A gene passed to you from a parent is in every cell of the body that develops. If it has an effect on your traits, there is no way to expunge it from every cell in order to eliminate that effect.
One complication to this line of thinking is that the immutable gene, even when that gene has severe implications for the body, is insufficient to dictate the social implications for the person. Someone I came to know with muscular dystrophy was, in the 1960s, what we now call mainstreamed at school at his mother’s insistence. High school friends who went on to university with him initiated a pattern of what we now call independent living that continued as his physical condition required sleeping in an iron lung. Meanwhile, he worked as a counsellor first for students then at centers for the disabled and became a parent, living decades beyond the expected 20 or so years for a male at that time with muscular dystrophy (Duchene). The gene mutation on his X chromosome never stopped having its effect and the social support he required was not simple, but a fulfilling life was possible.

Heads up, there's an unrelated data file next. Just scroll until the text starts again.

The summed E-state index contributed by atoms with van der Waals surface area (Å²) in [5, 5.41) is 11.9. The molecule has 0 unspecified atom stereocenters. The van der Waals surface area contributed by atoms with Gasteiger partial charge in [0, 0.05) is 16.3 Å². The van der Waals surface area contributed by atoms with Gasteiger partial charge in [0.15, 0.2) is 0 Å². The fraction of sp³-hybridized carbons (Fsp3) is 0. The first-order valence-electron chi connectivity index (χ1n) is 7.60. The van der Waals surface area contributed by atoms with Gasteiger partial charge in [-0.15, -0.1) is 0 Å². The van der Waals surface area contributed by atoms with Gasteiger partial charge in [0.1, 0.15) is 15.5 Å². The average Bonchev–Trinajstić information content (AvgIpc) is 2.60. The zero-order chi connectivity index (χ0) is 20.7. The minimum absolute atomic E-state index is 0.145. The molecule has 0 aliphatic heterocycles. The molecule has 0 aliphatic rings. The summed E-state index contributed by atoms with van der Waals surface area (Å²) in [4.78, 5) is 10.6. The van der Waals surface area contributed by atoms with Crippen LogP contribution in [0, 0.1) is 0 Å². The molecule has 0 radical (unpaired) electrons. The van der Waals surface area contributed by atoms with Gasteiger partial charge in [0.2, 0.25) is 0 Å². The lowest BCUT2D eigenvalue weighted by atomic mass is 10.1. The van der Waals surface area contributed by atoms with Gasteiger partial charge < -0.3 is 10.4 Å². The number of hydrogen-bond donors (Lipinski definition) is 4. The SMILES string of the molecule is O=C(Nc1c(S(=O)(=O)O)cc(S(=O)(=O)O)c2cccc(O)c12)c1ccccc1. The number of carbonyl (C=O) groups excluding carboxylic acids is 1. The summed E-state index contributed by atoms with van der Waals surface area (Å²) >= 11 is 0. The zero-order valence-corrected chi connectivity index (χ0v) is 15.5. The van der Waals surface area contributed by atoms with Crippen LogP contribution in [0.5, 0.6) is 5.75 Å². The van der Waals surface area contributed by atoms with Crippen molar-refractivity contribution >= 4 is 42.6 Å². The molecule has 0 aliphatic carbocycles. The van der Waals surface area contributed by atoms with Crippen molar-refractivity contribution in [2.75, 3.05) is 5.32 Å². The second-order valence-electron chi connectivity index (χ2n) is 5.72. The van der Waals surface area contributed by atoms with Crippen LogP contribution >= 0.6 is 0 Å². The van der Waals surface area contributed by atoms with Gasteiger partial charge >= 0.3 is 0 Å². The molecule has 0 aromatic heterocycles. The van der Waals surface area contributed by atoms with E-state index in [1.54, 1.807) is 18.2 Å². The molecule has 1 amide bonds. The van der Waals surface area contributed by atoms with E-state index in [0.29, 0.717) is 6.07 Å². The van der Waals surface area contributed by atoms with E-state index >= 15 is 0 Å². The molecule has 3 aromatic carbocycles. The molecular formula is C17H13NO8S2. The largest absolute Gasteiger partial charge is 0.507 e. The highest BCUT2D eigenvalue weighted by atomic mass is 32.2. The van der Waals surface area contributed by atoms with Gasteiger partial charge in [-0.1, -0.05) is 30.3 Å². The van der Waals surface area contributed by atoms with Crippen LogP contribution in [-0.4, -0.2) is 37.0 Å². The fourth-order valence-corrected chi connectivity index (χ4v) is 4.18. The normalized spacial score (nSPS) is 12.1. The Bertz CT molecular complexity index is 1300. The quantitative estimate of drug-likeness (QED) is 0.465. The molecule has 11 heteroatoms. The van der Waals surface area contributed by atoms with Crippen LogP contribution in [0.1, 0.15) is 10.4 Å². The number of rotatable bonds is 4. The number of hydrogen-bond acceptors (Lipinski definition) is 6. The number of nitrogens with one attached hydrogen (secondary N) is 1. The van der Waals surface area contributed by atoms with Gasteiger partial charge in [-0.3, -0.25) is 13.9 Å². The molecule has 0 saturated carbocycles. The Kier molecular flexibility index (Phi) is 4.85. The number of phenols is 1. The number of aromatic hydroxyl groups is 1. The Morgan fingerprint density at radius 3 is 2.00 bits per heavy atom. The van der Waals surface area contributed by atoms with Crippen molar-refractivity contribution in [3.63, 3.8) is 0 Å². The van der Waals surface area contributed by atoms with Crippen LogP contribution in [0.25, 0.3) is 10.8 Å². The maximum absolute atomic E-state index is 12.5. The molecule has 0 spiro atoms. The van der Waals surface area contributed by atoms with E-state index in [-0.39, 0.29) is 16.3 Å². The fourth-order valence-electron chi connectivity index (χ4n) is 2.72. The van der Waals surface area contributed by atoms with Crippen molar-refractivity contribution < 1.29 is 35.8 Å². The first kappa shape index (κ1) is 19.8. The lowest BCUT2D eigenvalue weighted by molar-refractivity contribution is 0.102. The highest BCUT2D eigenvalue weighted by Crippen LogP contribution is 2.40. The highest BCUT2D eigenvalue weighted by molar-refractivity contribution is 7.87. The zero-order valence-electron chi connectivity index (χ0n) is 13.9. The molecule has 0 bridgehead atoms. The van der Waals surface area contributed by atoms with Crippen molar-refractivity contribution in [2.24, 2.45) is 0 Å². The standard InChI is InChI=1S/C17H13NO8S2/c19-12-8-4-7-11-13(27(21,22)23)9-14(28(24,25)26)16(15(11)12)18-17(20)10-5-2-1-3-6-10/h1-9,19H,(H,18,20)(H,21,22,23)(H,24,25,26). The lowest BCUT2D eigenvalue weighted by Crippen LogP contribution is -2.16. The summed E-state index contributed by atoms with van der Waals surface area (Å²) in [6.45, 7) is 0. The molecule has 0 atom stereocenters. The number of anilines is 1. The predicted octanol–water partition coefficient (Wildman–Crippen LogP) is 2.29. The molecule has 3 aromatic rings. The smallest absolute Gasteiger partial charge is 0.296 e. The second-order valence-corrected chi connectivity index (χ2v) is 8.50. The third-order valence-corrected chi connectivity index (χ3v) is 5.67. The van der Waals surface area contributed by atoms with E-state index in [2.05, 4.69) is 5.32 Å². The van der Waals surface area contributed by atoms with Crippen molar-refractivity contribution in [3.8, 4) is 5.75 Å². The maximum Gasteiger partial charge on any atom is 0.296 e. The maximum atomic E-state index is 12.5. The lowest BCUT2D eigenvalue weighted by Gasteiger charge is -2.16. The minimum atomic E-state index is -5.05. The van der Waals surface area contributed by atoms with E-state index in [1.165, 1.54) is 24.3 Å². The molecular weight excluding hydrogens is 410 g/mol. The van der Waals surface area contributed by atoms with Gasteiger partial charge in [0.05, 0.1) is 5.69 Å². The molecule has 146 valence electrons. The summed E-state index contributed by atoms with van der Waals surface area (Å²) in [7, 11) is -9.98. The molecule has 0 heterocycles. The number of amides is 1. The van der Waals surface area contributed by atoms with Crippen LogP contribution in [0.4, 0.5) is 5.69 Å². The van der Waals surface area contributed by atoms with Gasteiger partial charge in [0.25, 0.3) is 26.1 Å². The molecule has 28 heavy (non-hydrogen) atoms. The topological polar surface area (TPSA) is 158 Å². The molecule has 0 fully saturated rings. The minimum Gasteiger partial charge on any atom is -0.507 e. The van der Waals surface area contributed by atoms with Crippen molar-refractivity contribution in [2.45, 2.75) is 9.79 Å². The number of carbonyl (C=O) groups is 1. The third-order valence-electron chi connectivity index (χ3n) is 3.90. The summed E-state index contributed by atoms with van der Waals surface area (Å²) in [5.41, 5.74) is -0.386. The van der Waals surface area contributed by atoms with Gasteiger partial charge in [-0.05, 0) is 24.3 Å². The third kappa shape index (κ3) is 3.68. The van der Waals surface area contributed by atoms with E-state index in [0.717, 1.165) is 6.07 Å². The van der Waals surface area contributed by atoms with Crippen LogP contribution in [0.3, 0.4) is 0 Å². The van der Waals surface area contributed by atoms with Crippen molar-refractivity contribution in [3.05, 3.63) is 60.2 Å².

(Introduction to this series of posts)